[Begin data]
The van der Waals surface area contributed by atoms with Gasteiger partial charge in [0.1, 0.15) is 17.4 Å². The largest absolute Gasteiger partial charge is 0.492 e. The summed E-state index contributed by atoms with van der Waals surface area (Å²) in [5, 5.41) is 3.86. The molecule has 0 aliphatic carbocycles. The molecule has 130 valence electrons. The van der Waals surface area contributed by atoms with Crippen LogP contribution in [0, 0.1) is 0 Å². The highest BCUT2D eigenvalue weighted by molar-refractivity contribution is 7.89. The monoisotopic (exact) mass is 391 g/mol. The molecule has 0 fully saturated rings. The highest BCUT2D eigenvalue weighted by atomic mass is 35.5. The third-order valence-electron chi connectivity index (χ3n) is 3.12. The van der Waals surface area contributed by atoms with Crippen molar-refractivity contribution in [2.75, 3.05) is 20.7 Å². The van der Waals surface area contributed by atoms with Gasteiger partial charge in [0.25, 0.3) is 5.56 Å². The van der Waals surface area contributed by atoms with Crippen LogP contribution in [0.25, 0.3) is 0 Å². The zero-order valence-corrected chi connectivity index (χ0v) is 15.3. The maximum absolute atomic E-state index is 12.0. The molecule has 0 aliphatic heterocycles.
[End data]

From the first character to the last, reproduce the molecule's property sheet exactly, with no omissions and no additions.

The van der Waals surface area contributed by atoms with Gasteiger partial charge in [0.1, 0.15) is 17.4 Å². The largest absolute Gasteiger partial charge is 0.492 e. The summed E-state index contributed by atoms with van der Waals surface area (Å²) in [5, 5.41) is 3.86. The molecule has 0 aliphatic carbocycles. The molecule has 130 valence electrons. The van der Waals surface area contributed by atoms with Crippen LogP contribution in [0, 0.1) is 0 Å². The highest BCUT2D eigenvalue weighted by molar-refractivity contribution is 7.89. The monoisotopic (exact) mass is 391 g/mol. The molecule has 0 fully saturated rings. The highest BCUT2D eigenvalue weighted by atomic mass is 35.5. The third-order valence-electron chi connectivity index (χ3n) is 3.12. The van der Waals surface area contributed by atoms with Crippen molar-refractivity contribution in [2.75, 3.05) is 20.7 Å². The van der Waals surface area contributed by atoms with Gasteiger partial charge in [0.25, 0.3) is 5.56 Å². The van der Waals surface area contributed by atoms with Crippen LogP contribution in [0.25, 0.3) is 0 Å². The zero-order valence-corrected chi connectivity index (χ0v) is 15.3. The maximum absolute atomic E-state index is 12.0. The molecule has 0 aliphatic heterocycles.